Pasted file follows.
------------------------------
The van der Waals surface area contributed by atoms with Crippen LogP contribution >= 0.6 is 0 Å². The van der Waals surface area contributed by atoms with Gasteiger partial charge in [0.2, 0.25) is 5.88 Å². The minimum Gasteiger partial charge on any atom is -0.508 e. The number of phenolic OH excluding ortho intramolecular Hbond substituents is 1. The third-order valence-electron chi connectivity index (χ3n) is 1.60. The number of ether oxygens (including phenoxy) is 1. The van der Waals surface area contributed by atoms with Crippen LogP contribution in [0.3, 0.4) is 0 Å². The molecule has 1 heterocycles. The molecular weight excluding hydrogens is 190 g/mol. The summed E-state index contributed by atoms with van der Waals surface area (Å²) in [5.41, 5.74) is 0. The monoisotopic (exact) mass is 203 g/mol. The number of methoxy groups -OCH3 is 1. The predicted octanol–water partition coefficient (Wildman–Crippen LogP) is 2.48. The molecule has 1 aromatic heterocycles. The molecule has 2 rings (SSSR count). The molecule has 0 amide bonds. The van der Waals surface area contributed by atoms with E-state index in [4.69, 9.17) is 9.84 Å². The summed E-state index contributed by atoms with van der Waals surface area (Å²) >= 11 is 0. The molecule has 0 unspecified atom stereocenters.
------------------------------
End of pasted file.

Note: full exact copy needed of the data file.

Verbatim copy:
The van der Waals surface area contributed by atoms with Crippen LogP contribution >= 0.6 is 0 Å². The van der Waals surface area contributed by atoms with Gasteiger partial charge in [0.2, 0.25) is 5.88 Å². The minimum Gasteiger partial charge on any atom is -0.508 e. The number of phenolic OH excluding ortho intramolecular Hbond substituents is 1. The third-order valence-electron chi connectivity index (χ3n) is 1.60. The number of ether oxygens (including phenoxy) is 1. The van der Waals surface area contributed by atoms with Crippen LogP contribution in [0.3, 0.4) is 0 Å². The molecule has 1 heterocycles. The molecular weight excluding hydrogens is 190 g/mol. The summed E-state index contributed by atoms with van der Waals surface area (Å²) in [5.41, 5.74) is 0. The monoisotopic (exact) mass is 203 g/mol. The number of methoxy groups -OCH3 is 1. The predicted octanol–water partition coefficient (Wildman–Crippen LogP) is 2.48. The molecule has 1 aromatic heterocycles. The molecule has 2 rings (SSSR count). The molecule has 0 amide bonds. The van der Waals surface area contributed by atoms with E-state index in [4.69, 9.17) is 9.84 Å². The summed E-state index contributed by atoms with van der Waals surface area (Å²) >= 11 is 0. The molecule has 0 unspecified atom stereocenters.